Cost of living in Ottawa
Ottawa is a safe, clean and welcoming city, but does have an above average, yet still affordable, cost of living. Depending on your location, renting an apartment can range from $700-1400 per month or higher. Again, this depends on preference, number of people, and certain criteria. However, cheaper housing can be found, largely due to the presence of local universities. Household utilities — internet, electricity, refuse — are often included in the rent.
Groceries and eating out, however, can be expensive more expensive for people living in Ottawa. A pint of beer can be bought for as little as $6, but foreign imports can be as expensive as $9 in more touristy and popular areas. Tipping is standard practice (15-20% for good service), and the local sales tax rate is 13 percent (federal and provincial taxes combined).
Things you may notice about Ottawa
Living in Ottawa means that you will setting up base in a clean and green city. The Rideau Canal runs throughout the city, offering beautiful and scenic trails, walkways, running paths and bike lanes all the way through. The canal is world renowned due to its conversion into the world’s longest skating rink in the winter months. The canal is a major tourist attraction, as well as a place to go for people living in Ottawa.
Ottawa is bike-friendly, with many of the main roads having specific bike lanes so cyclists can enjoy traffic-free commutes, and the “Capital Pathway”, a 220 kilometre route that it shares with Gatineau. Many Ottawa natives enjoy a healthy lifestyle, and can be seen jogging, cycling, or skating at all hours of the day.
Living in Ottawa means living in the heart of Canadian political life. Ottawa is the capital city and centre of government. Many of its citizens work with the government in the civil service, and many bars and restaurants are known for having a political clientele. Canada’s politics can be interesting and varied, and is an easy conversation starter when out and about. Don’t be afraid of expressing your opinion and opening discussion.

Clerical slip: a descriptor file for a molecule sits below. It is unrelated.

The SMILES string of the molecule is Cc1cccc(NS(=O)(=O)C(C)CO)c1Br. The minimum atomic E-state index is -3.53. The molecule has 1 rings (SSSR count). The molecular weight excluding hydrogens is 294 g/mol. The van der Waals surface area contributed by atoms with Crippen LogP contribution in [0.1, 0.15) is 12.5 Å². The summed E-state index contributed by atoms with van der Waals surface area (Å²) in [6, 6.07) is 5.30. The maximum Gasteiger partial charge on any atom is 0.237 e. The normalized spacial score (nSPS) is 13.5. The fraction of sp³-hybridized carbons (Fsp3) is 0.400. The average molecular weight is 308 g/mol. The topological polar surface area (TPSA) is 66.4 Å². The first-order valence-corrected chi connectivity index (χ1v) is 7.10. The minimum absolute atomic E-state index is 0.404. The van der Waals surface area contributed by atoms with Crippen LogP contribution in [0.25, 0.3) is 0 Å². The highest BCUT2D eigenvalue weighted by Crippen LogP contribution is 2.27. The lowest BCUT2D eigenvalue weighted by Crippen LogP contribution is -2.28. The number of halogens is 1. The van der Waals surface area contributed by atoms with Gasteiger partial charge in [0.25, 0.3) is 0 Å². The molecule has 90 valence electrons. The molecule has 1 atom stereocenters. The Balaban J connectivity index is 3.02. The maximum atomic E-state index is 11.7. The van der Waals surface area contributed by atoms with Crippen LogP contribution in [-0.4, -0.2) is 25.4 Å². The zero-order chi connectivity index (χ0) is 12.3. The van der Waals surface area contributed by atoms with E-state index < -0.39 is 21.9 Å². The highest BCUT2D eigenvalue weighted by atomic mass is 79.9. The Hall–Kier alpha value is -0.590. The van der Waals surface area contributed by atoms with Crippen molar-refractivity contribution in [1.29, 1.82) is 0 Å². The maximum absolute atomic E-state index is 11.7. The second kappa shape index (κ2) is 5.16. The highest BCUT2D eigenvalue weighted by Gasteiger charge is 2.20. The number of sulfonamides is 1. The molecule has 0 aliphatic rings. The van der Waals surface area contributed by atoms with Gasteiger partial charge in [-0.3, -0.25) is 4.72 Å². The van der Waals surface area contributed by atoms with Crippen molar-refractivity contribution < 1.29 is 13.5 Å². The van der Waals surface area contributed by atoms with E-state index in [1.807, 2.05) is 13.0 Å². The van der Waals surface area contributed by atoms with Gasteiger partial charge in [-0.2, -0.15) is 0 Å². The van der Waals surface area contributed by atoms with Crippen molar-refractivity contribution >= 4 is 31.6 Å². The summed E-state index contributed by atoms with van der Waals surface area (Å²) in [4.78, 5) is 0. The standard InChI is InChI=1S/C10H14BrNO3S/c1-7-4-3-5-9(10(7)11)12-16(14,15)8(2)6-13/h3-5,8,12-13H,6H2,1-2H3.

The French connection
Ottawa is officially a bilingual city, and many of its services – including all civil services, some educational services, and many tourist services – are offered in both English and French. Living in Ottawa is made easy for anglophones and francophones alike.
French can be heard spoken on the streets, and many cafes and bars have a definite French feel. English is understood by nearly all of the population, so although an attempt at French would be welcome in certain places, it is not necessary.
Ottawa has some of Canada’s oldest and most beautiful buildings, and many are a masterclass in design in themselves. Taking a stroll along Sparks Street or Wellington Street in front of the Parliament building can be breathtaking, and make sure to enjoy the free tour of Parliament to see a panoramic view of Ottawa and Gatineau, the city across the river in Quebec.
Ottawa was originally an Irish and French settlement, and this influence can be seen today. There are many Irish names and Irish establishments.